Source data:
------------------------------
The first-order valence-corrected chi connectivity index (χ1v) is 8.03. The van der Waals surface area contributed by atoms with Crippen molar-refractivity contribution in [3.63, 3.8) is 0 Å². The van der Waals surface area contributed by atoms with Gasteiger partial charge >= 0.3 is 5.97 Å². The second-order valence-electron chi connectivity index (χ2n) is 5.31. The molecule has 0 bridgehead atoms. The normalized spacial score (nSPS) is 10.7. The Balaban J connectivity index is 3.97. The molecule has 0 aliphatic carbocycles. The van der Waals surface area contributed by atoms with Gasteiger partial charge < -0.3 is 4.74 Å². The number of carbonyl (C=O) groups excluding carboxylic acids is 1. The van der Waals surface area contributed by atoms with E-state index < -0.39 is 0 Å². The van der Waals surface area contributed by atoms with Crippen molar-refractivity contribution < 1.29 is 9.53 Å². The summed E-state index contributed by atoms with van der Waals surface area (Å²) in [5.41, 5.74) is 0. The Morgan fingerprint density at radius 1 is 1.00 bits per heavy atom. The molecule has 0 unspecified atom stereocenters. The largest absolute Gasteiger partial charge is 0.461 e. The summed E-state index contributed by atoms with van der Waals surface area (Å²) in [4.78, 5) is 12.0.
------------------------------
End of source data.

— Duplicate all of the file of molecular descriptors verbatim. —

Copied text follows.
The first-order valence-corrected chi connectivity index (χ1v) is 8.03. The van der Waals surface area contributed by atoms with Crippen molar-refractivity contribution in [3.63, 3.8) is 0 Å². The van der Waals surface area contributed by atoms with Gasteiger partial charge >= 0.3 is 5.97 Å². The second-order valence-electron chi connectivity index (χ2n) is 5.31. The molecule has 0 bridgehead atoms. The normalized spacial score (nSPS) is 10.7. The Balaban J connectivity index is 3.97. The molecule has 0 aliphatic carbocycles. The van der Waals surface area contributed by atoms with Gasteiger partial charge < -0.3 is 4.74 Å². The number of carbonyl (C=O) groups excluding carboxylic acids is 1. The van der Waals surface area contributed by atoms with E-state index < -0.39 is 0 Å². The van der Waals surface area contributed by atoms with Crippen molar-refractivity contribution < 1.29 is 9.53 Å². The summed E-state index contributed by atoms with van der Waals surface area (Å²) in [5.41, 5.74) is 0. The Morgan fingerprint density at radius 1 is 1.00 bits per heavy atom. The molecule has 0 unspecified atom stereocenters. The largest absolute Gasteiger partial charge is 0.461 e. The summed E-state index contributed by atoms with van der Waals surface area (Å²) in [4.78, 5) is 12.0.